The sound of this outbreak roused the eldest Miss Arkell with a start. “That last paragraph was very striking, but a little obscure,” she murmured; and seeing her sister’s eyes fixed on her, she added guiltily: “At least it appeared so to me.”
Miss Candace pushed aside the book with impatience. “It wasn’t only to you, my poor Joanna. We might as well all have been asleep, for all the good it has done us!”
And Lucy, with her indefatigable patience, suggested: “Suppose we go back to Epictetus?”
After their disastrous encounter with German metaphysics, it became more and more evident to the poor ladies that there was an intellectual void in Professor Merrick’s life which it could never be their privilege to fill.
“If only the little boy had lived when your darling mother died!” Miss Candace sighed in confidence to Lucy; and Lucy, weeping, returned: “He would have been fourteen this January.”
“And he might have been a genius—who knows?”
“At least he might have been more like dear Papa.”
“It seems to me so cruel, Lucy, that with your father’s marvellous gifts for educating the young—his extraordinarily formative influence on his students—he should have failed so completely with his sons.”
“Oh, don’t be too hard on the poor boys, Aunt Candace!”
“I don’t mean to be, dear; but it makes me feel—I can’t exactly explain why—that the poor baby who died was intended to make it up to him.”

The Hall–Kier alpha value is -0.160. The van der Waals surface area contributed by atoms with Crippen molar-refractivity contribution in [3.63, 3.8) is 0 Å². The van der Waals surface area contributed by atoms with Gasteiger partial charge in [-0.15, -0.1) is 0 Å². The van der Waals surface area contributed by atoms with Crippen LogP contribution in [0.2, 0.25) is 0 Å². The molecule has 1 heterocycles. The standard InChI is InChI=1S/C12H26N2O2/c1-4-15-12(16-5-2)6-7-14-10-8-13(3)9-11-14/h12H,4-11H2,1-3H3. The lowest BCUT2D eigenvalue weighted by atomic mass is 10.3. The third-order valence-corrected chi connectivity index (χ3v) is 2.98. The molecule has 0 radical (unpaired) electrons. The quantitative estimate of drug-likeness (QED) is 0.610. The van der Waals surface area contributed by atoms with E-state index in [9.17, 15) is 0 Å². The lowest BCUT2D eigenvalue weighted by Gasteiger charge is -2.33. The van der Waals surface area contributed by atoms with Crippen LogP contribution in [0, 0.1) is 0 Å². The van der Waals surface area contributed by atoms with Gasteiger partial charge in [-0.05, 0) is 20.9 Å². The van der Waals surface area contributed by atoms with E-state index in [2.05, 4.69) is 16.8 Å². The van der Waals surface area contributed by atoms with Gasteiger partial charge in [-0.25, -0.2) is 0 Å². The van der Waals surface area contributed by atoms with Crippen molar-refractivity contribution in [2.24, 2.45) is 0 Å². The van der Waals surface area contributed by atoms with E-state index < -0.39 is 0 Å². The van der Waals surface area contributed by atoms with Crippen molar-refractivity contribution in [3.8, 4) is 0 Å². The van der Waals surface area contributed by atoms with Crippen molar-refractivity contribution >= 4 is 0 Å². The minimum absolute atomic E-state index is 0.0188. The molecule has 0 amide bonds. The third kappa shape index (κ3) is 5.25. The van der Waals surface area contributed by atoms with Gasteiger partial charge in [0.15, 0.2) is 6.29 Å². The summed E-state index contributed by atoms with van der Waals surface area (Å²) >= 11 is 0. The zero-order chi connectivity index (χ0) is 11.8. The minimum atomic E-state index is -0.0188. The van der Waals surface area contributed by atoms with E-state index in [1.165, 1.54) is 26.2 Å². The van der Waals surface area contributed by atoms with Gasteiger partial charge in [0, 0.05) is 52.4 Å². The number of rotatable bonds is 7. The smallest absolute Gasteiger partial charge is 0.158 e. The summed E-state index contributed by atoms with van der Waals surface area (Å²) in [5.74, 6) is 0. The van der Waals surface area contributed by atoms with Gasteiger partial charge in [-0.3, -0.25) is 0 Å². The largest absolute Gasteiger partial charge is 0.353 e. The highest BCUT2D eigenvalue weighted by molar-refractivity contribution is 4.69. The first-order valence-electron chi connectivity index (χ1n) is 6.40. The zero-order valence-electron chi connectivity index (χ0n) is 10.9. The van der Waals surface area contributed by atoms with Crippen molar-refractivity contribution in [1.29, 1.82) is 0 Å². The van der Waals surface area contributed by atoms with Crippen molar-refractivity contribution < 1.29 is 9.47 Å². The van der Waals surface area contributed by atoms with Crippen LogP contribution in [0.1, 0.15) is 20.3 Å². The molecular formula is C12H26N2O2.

She was startled by the entrance of the Professor, a spare stooping man with carefully brushed grey hair and thin fastidious lips which could break into the most exquisite of smiles.
“My dear Candace—my dear Lucy—” he began, and sat down abruptly, with a gasp of distress.
The two women were upon him in an instant, hovering over him with little sounds of concern.
“Dear Papa”—“My dear Augustus, do speak—do relieve us!”
He held out a black-edged letter, tapping on it with an agitated hand.
“The most distressing news—the most unforeseen and painful—”
“Lucy, dear, open the window to give your father a little air; and run my dear, for the sherry—you’ll find the keys in your Aunt Joanna’s pocket.”
The Professor raised a protesting hand. “Nonsense, Candace: I do not require any artificial stimulant. Compose yourselves, and I will explain what has happened.”
The ladies obediently resumed their seats, and he adjusted a pair of gold-rimmed glasses to his high-bridged nose.
“I have just heard that my friend—my poor friend George Alsopp—has died very suddenly—”
Lucy sat silent, as though more surprised than distressed by this announcement, but Miss Candace broke in with a wail of sympathy. The Professor, however, raised his head and continued drily: “This fact is not, in itself, the immediate cause of my distress.”
“Oh—” murmured Miss Candace, blushing at her own precipitation.
“George Alsopp and I,” the Professor continued, “were college friends, as you know, and our friendship was maintained during his subsequent residence at Hillbridge; but when he was called to New York, to become a partner in his father’s banking-house, I realized that our interests had already diverged, and that only propinquity had served to hold us together. For poor George had already allowed himself to be mastered by a fatal vice—the passion for money-making—”